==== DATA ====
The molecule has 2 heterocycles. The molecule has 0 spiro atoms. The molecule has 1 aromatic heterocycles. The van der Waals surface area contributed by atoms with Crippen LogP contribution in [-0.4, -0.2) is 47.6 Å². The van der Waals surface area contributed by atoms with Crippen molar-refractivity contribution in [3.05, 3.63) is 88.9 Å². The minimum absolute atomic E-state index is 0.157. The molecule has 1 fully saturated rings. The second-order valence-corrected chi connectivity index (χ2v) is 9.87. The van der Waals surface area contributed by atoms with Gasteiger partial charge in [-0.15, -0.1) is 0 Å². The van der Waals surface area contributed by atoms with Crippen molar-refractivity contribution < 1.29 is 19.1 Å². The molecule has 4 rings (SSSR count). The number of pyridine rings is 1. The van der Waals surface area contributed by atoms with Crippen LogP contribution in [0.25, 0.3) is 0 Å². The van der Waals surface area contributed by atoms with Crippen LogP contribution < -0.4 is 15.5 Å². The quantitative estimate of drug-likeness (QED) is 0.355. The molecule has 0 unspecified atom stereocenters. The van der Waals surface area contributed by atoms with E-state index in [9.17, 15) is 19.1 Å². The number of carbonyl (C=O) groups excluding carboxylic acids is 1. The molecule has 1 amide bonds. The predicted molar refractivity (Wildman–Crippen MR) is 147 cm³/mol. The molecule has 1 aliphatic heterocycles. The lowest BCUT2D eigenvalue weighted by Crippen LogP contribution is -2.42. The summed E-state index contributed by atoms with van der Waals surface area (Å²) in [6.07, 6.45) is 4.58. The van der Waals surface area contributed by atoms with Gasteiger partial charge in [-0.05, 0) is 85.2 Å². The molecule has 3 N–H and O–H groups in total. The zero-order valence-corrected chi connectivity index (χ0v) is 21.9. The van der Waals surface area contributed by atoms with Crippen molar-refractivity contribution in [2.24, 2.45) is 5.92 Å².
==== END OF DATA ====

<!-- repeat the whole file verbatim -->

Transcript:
The molecule has 2 heterocycles. The molecule has 0 spiro atoms. The molecule has 1 aromatic heterocycles. The van der Waals surface area contributed by atoms with Crippen LogP contribution in [-0.4, -0.2) is 47.6 Å². The van der Waals surface area contributed by atoms with Crippen molar-refractivity contribution in [3.05, 3.63) is 88.9 Å². The minimum absolute atomic E-state index is 0.157. The molecule has 1 fully saturated rings. The second-order valence-corrected chi connectivity index (χ2v) is 9.87. The van der Waals surface area contributed by atoms with Gasteiger partial charge in [-0.15, -0.1) is 0 Å². The van der Waals surface area contributed by atoms with Crippen molar-refractivity contribution < 1.29 is 19.1 Å². The molecule has 4 rings (SSSR count). The number of pyridine rings is 1. The van der Waals surface area contributed by atoms with Crippen LogP contribution in [0.25, 0.3) is 0 Å². The van der Waals surface area contributed by atoms with Crippen LogP contribution < -0.4 is 15.5 Å². The quantitative estimate of drug-likeness (QED) is 0.355. The molecule has 0 unspecified atom stereocenters. The van der Waals surface area contributed by atoms with E-state index in [9.17, 15) is 19.1 Å². The number of carbonyl (C=O) groups excluding carboxylic acids is 1. The molecule has 1 amide bonds. The predicted molar refractivity (Wildman–Crippen MR) is 147 cm³/mol. The molecule has 1 aliphatic heterocycles. The lowest BCUT2D eigenvalue weighted by Crippen LogP contribution is -2.42. The summed E-state index contributed by atoms with van der Waals surface area (Å²) in [6.07, 6.45) is 4.58. The van der Waals surface area contributed by atoms with Gasteiger partial charge in [-0.05, 0) is 85.2 Å². The molecule has 3 N–H and O–H groups in total. The zero-order valence-corrected chi connectivity index (χ0v) is 21.9. The van der Waals surface area contributed by atoms with Crippen molar-refractivity contribution in [2.24, 2.45) is 5.92 Å².